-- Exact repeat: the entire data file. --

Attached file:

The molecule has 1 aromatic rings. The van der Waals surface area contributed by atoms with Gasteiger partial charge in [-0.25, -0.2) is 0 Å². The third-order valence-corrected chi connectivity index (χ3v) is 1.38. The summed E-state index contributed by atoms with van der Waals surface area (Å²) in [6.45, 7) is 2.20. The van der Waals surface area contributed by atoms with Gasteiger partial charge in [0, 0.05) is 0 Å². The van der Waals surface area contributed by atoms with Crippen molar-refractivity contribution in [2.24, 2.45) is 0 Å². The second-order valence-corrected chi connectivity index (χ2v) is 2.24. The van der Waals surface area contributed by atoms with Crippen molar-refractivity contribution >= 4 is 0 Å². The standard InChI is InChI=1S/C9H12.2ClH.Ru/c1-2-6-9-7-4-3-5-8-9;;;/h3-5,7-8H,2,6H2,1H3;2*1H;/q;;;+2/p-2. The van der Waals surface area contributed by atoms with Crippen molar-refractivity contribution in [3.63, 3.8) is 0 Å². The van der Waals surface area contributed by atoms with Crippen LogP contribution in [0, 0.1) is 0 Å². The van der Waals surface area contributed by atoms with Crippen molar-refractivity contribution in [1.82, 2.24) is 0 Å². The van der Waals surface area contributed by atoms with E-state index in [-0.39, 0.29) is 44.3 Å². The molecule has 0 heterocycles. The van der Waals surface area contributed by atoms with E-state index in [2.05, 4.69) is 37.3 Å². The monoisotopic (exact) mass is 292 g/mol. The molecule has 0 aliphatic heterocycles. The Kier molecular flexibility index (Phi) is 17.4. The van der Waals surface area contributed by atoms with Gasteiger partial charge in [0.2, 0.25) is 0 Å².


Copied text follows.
The molecule has 1 aromatic rings. The van der Waals surface area contributed by atoms with Gasteiger partial charge in [-0.25, -0.2) is 0 Å². The third-order valence-corrected chi connectivity index (χ3v) is 1.38. The summed E-state index contributed by atoms with van der Waals surface area (Å²) in [6.45, 7) is 2.20. The van der Waals surface area contributed by atoms with Gasteiger partial charge in [0, 0.05) is 0 Å². The van der Waals surface area contributed by atoms with Crippen molar-refractivity contribution in [2.24, 2.45) is 0 Å². The second-order valence-corrected chi connectivity index (χ2v) is 2.24. The van der Waals surface area contributed by atoms with Crippen molar-refractivity contribution >= 4 is 0 Å². The standard InChI is InChI=1S/C9H12.2ClH.Ru/c1-2-6-9-7-4-3-5-8-9;;;/h3-5,7-8H,2,6H2,1H3;2*1H;/q;;;+2/p-2. The van der Waals surface area contributed by atoms with Crippen molar-refractivity contribution in [3.63, 3.8) is 0 Å². The van der Waals surface area contributed by atoms with Crippen LogP contribution in [0, 0.1) is 0 Å². The van der Waals surface area contributed by atoms with Crippen molar-refractivity contribution in [1.82, 2.24) is 0 Å². The van der Waals surface area contributed by atoms with E-state index in [-0.39, 0.29) is 44.3 Å². The molecule has 0 heterocycles. The van der Waals surface area contributed by atoms with E-state index in [2.05, 4.69) is 37.3 Å². The monoisotopic (exact) mass is 292 g/mol. The molecule has 0 aliphatic heterocycles. The Kier molecular flexibility index (Phi) is 17.4. The van der Waals surface area contributed by atoms with Gasteiger partial charge in [0.2, 0.25) is 0 Å².